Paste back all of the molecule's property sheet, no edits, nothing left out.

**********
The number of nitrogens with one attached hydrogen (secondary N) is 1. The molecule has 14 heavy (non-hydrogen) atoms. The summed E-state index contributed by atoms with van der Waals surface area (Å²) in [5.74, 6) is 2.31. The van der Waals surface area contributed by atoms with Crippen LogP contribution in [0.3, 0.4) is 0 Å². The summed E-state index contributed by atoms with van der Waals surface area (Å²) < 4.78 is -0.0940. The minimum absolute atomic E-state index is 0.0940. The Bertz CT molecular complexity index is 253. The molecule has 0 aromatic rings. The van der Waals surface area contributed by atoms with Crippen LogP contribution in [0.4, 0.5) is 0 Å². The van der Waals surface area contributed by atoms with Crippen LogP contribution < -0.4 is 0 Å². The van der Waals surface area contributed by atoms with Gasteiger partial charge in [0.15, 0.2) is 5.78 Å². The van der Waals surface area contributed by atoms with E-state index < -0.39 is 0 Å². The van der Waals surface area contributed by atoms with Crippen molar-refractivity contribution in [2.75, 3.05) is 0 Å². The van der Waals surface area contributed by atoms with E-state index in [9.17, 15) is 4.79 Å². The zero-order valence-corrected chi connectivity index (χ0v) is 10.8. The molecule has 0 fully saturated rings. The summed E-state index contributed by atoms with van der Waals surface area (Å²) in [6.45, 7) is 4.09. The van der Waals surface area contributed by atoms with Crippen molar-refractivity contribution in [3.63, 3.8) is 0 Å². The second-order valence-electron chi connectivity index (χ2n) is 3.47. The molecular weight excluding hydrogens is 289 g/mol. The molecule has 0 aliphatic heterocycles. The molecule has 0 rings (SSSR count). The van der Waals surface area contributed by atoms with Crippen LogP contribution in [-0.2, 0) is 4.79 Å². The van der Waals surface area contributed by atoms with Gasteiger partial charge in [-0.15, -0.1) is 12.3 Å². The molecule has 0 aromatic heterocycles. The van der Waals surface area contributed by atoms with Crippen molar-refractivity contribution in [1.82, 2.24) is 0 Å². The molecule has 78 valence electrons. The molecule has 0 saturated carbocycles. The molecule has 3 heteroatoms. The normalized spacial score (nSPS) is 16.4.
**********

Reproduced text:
The number of nitrogens with one attached hydrogen (secondary N) is 1. The molecule has 14 heavy (non-hydrogen) atoms. The summed E-state index contributed by atoms with van der Waals surface area (Å²) in [5.74, 6) is 2.31. The van der Waals surface area contributed by atoms with Crippen LogP contribution in [0.3, 0.4) is 0 Å². The summed E-state index contributed by atoms with van der Waals surface area (Å²) < 4.78 is -0.0940. The minimum absolute atomic E-state index is 0.0940. The Bertz CT molecular complexity index is 253. The molecule has 0 aromatic rings. The van der Waals surface area contributed by atoms with Crippen LogP contribution in [0.4, 0.5) is 0 Å². The van der Waals surface area contributed by atoms with Crippen LogP contribution < -0.4 is 0 Å². The van der Waals surface area contributed by atoms with Gasteiger partial charge in [0.15, 0.2) is 5.78 Å². The van der Waals surface area contributed by atoms with E-state index < -0.39 is 0 Å². The van der Waals surface area contributed by atoms with Crippen molar-refractivity contribution in [2.75, 3.05) is 0 Å². The van der Waals surface area contributed by atoms with E-state index in [9.17, 15) is 4.79 Å². The zero-order valence-corrected chi connectivity index (χ0v) is 10.8. The molecule has 0 fully saturated rings. The summed E-state index contributed by atoms with van der Waals surface area (Å²) in [6.45, 7) is 4.09. The van der Waals surface area contributed by atoms with Crippen molar-refractivity contribution in [3.63, 3.8) is 0 Å². The second-order valence-electron chi connectivity index (χ2n) is 3.47. The molecular weight excluding hydrogens is 289 g/mol. The molecule has 0 aliphatic heterocycles. The molecule has 0 rings (SSSR count). The van der Waals surface area contributed by atoms with Crippen LogP contribution in [-0.2, 0) is 4.79 Å². The van der Waals surface area contributed by atoms with Gasteiger partial charge in [-0.15, -0.1) is 12.3 Å². The molecule has 0 aromatic heterocycles. The van der Waals surface area contributed by atoms with Crippen molar-refractivity contribution in [1.82, 2.24) is 0 Å². The molecule has 78 valence electrons. The molecule has 0 saturated carbocycles. The molecule has 3 heteroatoms. The normalized spacial score (nSPS) is 16.4.